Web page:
Retrograde cardioplegia: Indication

Advanced, Organ-Based and Clinical Sciences

• Through the aortic root after cross clamping anterograde down the coronary arteries

• Retrograde through the coronary sinus to the coronary veins.

Retrograde cardioplegia is utilized in settings where:

2. There are additional sources of perfusion distal to the aortic cross clamp, such as patent prior coronary arterial bypass grafts (i.e. internal mammary artery).

3. Prolonged aortic valve and/or root repairs as an alternative to selective coronary ostial cannulation.

Cannulation of the coronary sinus for retrograde cardioplegia may miss the anterior cardiac veins that often drain directly into the right ventricle. Because of this, isolated retrograde cardioplegia may be less protective for the right ventricle than combined anterograde/retrograde techniques. 

There are risks of retrograde cardioplegia ranging from misalignment of the catheter leading to poor spread or leak into right atrium, coronary sinus rupture, or atrial dissection. Additionally, in patients with persistent left superior vena cava, retrograde cardioplegia may not achieve cardiac arrest as the left SVC communicates with the coronary sinus leading to systemic spillage of cardioplegia.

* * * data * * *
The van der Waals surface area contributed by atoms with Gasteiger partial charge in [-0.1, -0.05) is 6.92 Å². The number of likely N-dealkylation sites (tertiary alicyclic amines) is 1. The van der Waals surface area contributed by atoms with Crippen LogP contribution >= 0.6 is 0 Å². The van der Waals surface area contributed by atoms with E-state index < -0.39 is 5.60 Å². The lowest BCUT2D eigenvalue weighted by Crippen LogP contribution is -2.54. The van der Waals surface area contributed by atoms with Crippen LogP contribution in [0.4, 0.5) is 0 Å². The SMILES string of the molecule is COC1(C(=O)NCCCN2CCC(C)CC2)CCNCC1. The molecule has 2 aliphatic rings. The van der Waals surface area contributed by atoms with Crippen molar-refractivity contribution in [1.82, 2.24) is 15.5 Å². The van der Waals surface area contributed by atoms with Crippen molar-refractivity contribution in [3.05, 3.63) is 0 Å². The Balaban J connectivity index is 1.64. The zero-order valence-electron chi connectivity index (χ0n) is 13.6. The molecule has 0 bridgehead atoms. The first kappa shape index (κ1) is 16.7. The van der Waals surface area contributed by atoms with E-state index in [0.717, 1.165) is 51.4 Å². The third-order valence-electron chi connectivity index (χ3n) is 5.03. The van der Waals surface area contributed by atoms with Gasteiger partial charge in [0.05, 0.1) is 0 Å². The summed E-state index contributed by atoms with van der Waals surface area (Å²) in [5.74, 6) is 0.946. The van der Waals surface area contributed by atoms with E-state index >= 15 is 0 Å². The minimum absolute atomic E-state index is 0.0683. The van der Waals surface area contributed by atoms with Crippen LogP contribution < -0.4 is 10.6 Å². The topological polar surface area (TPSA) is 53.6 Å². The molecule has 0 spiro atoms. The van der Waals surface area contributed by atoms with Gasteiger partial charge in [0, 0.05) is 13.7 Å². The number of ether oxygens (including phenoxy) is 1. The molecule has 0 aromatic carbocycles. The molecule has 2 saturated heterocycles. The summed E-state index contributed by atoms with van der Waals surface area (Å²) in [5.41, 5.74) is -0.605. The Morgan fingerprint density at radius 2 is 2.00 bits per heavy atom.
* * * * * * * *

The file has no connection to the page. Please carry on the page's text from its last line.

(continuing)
Updated Definition 2020:

Retrograde cardioplegia is the term used to refer to delivery of a cardioplegic solution via a catheter inserted into the coronary sinus for the purpose of myocardial protection during cardiac surgery. This is in contrast to antegrade cardioplegia, where the cardioplegic solution is delivered through the coronary arteries, most commonly by administration of the solution into the aortic root. 

There are several indications for the use of retrograde cardioplegia. The administration of antegrade cardioplegia via the aortic root depends on a competent aortic valve. In the presence of aortic insufficiency, the delivery of cardioplegia via the coronary sinus can be indicated. Retrograde cardioplegia can also be indicated during aortic valve surgery. In patients with diseased coronary arteries, such as those who would present for coronary artery bypass grafting, or in patients with significant myocardial hypertrophy, retrograde cardioplegia can be indicated to more completely deliver cardioplegic solution to the myocardium. In many cases, retrograde delivery through the coronary sinus will be combined with antegrade delivery.


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Geoffrey Ramsdell, MD and Patrick Millan, MD